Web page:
This early cine club documentary pays tribute to pioneering Northumbrian railway engineers, George and Robert Stephenson. Filmed partly on 23 May 1929 at North Road Engine Works in Darlington, invited guests admire an impressive full size working replica of the most famous of all locomotives, The Rocket. Bound for the Henry Ford Museum, USA, the iconic Rocket is dwarfed by the modern Pacific Bayardo locomotive on the tracks, a dramatic illustration of 100 years of steam locomotive development. Includes shots of the Stephenson family’s early homes in Wylam and Killingworth. This film was produced by James Cameron, one of the founders of Newcastle & District Amateur Cinematographers' Association (ACA).
This tongue-in-cheek promotional film was produced for the North East Region of the Institute of Amateur Cinematographers (NERIAC), which hosted the national IAC Annual General Meeting and film festival in Newcastle in October 1987. It was written and directed by Michael Gough, a member of the Newcastle & District Amateur Cinematographers’ Association. Includes time-lapse footage of South Shields-born animator Sheila Graber at work.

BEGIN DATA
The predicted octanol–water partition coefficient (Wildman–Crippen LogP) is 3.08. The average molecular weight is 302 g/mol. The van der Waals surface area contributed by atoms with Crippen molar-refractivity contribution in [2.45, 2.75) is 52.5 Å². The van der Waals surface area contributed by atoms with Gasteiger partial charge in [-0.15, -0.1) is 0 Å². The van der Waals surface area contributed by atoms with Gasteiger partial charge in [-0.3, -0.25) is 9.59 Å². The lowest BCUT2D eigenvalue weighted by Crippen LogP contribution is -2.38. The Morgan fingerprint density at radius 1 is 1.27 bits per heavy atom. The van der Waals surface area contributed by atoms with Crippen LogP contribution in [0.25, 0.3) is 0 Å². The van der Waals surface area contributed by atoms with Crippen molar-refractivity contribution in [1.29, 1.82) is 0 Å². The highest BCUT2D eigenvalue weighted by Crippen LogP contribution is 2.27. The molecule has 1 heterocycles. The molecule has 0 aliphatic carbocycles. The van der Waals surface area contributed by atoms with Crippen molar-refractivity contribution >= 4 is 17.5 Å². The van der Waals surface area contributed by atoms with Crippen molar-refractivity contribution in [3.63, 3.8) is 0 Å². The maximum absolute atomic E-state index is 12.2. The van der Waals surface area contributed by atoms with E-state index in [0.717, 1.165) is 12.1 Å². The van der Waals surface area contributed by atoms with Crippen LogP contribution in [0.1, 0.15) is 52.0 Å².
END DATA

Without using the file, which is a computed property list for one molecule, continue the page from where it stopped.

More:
This film by railway enthusiast Chris Lawson concentrates on steam engines and trains working throughout the North East region and beyond. Some filmed events include special railway enthusiasts excursions.
This film by steam engine and railway enthusiast Chris Lawson records various locations where enthusiasts focus on spotting steam engines and recording railway operations. On this occasion a special tour that ran through Yorkshire, Durham and Northumberland is the focus of this film. The tour allows the enthusiasts to enjoy access to the engines and to be passengers on a steam hauled train.